The RBR study shows that many retailers are working with third-party specialists for integrating self-scanning capabilities into their apps. Vendors such as the Dutch firm Re-Vision, acquired by Extenda Retail in 2022, Austria's Shopreme, and Budgetbox from France supply retailers across a wide range of countries. In many of the successful cases, retailers offer a superior self-scan experience via a retailer-owned device. As a result, the market for these “hand scanners” or “personal shopper devices” continues to grow, with US-based Zebra accounting for more than 80% of hardware installations.

    Zebra’s most recent personal shopper device, the PS20, is a “double-duty” device. It offers shoppers a personalized shopping experience: they can scan and bag as they shop, they’ll know how much is in their basket and where to find the best deals, and they can experience instantaneous checkout. Store associates, on the other hand, can click and collect items for online order fulfilment, perform price checks, provide in-aisle customer assistance, and perform line-busting to help customers check out quickly.

    No better time to introduce self-search

    As shoppers request and get accustomed to the convenience of self-service, there is no better time for retailers to complete this experience with self-search.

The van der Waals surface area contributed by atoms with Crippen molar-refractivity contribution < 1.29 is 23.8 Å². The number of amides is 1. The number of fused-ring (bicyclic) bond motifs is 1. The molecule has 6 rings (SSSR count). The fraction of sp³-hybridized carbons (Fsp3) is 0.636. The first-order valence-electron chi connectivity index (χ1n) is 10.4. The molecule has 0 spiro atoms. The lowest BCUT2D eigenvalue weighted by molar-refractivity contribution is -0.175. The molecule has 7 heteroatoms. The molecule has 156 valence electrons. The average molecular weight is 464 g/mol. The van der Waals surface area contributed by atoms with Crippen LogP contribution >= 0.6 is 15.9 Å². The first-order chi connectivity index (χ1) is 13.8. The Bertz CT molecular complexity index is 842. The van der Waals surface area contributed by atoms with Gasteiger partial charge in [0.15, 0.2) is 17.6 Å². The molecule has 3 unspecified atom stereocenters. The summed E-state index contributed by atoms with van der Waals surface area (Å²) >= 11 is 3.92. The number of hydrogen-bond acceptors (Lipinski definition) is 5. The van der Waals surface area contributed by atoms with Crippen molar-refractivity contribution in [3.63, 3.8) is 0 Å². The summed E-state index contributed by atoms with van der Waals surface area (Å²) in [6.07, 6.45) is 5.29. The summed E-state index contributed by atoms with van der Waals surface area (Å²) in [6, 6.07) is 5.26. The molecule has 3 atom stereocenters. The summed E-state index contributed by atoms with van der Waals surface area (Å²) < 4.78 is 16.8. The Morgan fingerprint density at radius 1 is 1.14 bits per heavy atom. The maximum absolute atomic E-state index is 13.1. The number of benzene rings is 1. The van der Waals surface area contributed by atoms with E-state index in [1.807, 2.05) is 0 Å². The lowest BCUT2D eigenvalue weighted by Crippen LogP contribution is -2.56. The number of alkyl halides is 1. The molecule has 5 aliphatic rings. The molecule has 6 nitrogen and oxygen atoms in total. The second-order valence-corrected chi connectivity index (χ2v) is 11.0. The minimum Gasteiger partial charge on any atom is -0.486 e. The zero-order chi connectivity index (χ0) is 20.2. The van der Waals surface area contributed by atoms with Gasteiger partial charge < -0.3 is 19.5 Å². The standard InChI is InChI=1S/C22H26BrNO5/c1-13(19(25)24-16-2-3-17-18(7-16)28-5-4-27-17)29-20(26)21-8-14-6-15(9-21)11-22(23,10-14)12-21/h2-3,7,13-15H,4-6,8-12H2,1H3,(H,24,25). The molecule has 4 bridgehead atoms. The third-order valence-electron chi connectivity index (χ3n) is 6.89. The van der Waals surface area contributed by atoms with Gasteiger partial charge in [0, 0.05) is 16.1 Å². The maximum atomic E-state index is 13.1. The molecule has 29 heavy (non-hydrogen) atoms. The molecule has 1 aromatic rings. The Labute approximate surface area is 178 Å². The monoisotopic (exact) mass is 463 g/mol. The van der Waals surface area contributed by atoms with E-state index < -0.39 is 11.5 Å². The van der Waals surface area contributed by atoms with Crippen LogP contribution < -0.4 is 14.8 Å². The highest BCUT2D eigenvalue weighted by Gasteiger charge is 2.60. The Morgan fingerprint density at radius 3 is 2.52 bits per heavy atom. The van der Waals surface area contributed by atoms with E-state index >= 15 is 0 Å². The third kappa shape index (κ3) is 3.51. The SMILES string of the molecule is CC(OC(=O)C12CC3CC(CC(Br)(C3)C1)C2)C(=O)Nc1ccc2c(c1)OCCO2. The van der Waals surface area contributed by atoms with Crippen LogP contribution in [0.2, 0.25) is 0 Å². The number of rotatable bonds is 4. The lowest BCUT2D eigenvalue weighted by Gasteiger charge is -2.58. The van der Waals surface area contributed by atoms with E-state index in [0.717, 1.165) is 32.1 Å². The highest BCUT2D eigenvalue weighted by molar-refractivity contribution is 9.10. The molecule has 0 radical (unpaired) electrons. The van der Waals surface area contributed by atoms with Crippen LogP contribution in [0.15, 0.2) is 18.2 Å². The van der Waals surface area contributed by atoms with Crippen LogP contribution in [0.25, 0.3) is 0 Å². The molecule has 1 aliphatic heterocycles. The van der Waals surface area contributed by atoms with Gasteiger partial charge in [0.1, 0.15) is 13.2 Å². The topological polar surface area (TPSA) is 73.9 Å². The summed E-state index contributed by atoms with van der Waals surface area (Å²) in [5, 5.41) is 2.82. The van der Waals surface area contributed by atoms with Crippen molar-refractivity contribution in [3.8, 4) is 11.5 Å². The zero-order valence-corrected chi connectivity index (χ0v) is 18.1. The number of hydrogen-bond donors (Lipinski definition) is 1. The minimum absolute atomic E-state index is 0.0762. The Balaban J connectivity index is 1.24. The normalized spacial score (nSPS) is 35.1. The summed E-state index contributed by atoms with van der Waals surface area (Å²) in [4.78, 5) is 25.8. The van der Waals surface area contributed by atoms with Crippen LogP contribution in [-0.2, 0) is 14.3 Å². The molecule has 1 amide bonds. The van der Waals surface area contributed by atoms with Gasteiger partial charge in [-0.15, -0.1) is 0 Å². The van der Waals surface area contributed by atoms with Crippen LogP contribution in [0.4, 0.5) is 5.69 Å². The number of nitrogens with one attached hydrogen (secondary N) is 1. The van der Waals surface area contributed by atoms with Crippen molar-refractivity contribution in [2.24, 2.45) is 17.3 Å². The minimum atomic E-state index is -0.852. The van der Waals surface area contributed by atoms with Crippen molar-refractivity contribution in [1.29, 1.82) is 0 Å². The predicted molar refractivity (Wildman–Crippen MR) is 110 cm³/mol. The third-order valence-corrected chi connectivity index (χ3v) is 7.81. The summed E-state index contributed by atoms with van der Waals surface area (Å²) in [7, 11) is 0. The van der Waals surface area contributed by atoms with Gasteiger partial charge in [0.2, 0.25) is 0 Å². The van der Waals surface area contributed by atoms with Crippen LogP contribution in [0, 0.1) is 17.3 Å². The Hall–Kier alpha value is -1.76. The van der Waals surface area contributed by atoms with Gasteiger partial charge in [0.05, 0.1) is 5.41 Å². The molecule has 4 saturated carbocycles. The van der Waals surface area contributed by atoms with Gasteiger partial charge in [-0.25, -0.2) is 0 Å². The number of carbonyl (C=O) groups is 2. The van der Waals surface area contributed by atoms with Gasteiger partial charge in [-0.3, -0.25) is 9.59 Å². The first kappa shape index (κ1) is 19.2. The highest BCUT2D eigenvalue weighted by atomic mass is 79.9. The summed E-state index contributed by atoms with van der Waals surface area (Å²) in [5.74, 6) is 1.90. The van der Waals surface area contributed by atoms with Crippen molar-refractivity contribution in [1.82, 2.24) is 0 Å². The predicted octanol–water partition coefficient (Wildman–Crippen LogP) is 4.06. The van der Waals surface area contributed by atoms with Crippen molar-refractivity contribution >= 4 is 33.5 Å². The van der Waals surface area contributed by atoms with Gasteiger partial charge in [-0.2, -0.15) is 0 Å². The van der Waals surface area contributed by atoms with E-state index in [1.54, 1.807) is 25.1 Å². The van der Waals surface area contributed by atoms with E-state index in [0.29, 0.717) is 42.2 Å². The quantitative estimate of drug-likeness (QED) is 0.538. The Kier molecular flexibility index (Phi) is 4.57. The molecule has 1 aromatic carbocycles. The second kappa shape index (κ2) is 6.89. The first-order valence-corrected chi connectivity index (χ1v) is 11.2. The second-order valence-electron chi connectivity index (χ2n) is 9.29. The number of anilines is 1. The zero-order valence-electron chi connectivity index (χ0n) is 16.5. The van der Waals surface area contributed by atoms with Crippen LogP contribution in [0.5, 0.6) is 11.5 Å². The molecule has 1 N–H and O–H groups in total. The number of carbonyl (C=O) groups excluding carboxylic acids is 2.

Self-search allows shoppers to locate and navigate directly to a specific product using a digital map of the store on their smartphone or retailer-provided device. In more advanced implementations, shoppers can navigate to all the products on a shopping list in a single optimized route. This allows shoppers to pick up all their items as quickly as possible, without the need to walk back and forth among the aisles or ask store personnel for directions.


    Self-search is currently the missing link in the self-service experience. Think about it: before a shopper can scan a product and pay for it in a frictionless manner, they first need to find it. And that’s exactly where a lot of friction still exists in the shopping experience today.

    The friction in product finding